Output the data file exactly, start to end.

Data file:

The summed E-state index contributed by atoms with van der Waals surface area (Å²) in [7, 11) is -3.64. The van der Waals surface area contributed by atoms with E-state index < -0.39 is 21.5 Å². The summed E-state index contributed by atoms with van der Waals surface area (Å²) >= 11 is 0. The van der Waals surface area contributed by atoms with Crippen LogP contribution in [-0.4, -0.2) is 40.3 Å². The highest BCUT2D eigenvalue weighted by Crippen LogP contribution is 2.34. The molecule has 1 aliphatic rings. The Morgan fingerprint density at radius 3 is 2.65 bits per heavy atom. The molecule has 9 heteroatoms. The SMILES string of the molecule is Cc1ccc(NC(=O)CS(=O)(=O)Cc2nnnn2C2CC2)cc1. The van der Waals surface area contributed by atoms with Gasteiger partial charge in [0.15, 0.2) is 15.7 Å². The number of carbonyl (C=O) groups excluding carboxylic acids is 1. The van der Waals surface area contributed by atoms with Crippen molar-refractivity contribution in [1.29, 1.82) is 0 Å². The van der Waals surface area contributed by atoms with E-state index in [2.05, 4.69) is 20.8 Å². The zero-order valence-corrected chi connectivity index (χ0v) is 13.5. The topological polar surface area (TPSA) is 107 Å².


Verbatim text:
The summed E-state index contributed by atoms with van der Waals surface area (Å²) in [7, 11) is -3.64. The van der Waals surface area contributed by atoms with E-state index < -0.39 is 21.5 Å². The summed E-state index contributed by atoms with van der Waals surface area (Å²) >= 11 is 0. The van der Waals surface area contributed by atoms with Crippen LogP contribution in [-0.4, -0.2) is 40.3 Å². The highest BCUT2D eigenvalue weighted by Crippen LogP contribution is 2.34. The molecule has 1 aliphatic rings. The Morgan fingerprint density at radius 3 is 2.65 bits per heavy atom. The molecule has 9 heteroatoms. The SMILES string of the molecule is Cc1ccc(NC(=O)CS(=O)(=O)Cc2nnnn2C2CC2)cc1. The van der Waals surface area contributed by atoms with Gasteiger partial charge in [0.15, 0.2) is 15.7 Å². The number of carbonyl (C=O) groups excluding carboxylic acids is 1. The van der Waals surface area contributed by atoms with Crippen molar-refractivity contribution in [1.29, 1.82) is 0 Å². The van der Waals surface area contributed by atoms with E-state index in [2.05, 4.69) is 20.8 Å². The zero-order valence-corrected chi connectivity index (χ0v) is 13.5. The topological polar surface area (TPSA) is 107 Å².